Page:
What’s at Stake in KU’s Investigation of Professor’s In-Class Comments? Only Academic Freedom as Faculty Know It
In the midst of the surge in student protests across the country last fall, Torch readers may have caught wind of the case of University of Kansas (KU) communications professor Andrea Quenette, who last November found herself caught in a whirlwind of controversy following the negative reaction of students enrolled in her graduate seminar to her facilitation of an in-class discussion on race.
“Negative reaction” doesn’t begin to cover it.
The students accused Quenette of racial harassment and signed a now widely-seen open letter demanding that KU fire Quenette—effectively asking the university to police in-class speech by faculty to a degree that would be ruinous to academic freedom. Due to the hostile reaction of her students, who refused to continue being instructed by Quenette, she asked for and was given leave through the end of the Fall 2014 semester. Running Quenette out of the classroom wasn’t enough for the students, though; six discrimination complaints were filed against her, which KU has been investigating this semester. The students’ demands for retribution are utterly inimical to academic freedom, and FIRE has written to KU urging it to reject them.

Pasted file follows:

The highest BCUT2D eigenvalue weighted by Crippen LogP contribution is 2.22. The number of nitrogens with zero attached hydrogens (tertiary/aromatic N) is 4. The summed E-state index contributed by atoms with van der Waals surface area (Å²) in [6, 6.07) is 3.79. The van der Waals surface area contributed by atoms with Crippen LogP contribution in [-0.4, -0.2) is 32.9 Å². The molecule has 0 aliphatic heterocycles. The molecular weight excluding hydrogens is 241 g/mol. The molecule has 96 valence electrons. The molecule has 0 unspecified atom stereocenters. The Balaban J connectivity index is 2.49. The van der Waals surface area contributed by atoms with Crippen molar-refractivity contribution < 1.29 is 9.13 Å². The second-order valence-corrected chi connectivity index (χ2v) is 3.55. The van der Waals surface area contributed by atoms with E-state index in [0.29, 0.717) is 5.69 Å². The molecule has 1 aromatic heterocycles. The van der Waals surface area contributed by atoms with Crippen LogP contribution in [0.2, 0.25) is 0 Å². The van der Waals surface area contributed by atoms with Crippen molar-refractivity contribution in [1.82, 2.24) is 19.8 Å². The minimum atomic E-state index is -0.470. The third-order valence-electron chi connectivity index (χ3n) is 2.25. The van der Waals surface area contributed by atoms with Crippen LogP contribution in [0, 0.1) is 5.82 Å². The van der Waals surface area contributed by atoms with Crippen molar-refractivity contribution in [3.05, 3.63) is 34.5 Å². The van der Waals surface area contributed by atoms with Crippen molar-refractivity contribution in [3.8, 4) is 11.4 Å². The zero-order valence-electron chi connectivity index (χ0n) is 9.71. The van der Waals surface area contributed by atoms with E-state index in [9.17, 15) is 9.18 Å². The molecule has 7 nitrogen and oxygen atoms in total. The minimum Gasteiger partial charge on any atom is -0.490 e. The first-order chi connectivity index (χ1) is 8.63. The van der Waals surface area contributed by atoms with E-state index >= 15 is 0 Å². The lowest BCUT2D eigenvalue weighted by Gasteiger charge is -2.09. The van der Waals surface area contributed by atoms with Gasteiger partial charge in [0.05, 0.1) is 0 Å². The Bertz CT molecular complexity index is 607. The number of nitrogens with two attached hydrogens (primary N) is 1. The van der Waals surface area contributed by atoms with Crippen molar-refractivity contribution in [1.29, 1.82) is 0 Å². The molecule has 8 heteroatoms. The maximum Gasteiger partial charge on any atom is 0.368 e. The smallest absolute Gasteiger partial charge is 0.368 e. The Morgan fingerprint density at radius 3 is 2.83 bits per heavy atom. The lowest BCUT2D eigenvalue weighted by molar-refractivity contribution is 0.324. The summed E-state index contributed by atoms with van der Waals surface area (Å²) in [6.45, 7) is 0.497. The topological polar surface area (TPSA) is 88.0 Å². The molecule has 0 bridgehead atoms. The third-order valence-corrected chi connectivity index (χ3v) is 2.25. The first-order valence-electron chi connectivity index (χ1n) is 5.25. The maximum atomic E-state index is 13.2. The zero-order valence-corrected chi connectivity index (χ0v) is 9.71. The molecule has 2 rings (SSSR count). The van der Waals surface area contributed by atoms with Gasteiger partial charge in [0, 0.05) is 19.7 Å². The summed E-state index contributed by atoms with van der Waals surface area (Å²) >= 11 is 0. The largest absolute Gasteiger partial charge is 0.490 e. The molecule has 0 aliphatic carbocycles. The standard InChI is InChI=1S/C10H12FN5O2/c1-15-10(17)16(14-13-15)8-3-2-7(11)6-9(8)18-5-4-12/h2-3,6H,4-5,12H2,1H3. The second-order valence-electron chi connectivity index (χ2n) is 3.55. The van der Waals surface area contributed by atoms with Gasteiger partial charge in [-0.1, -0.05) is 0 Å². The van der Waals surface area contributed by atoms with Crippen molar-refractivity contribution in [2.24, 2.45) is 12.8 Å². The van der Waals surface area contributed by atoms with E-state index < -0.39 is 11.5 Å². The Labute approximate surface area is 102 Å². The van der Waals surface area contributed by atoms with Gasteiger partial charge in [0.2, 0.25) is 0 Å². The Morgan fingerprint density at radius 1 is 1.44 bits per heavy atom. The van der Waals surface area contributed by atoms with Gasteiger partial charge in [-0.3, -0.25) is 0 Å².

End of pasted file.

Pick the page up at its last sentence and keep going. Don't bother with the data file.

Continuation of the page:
Of importance is that the class session on November 12 took place the night after a town hall meeting called by the KU administration to discuss community concerns about racism at the university, which was attended by roughly 1,000 people. This town hall was spurred by student protests at the University of Missouri, which were still unfolding and igniting a wave of protests at dozens of campuses around the country. The letter, signed by 11 graduate students (10 who were enrolled in Quenette’s seminar and one who was not), describes the in-class discussion as follows: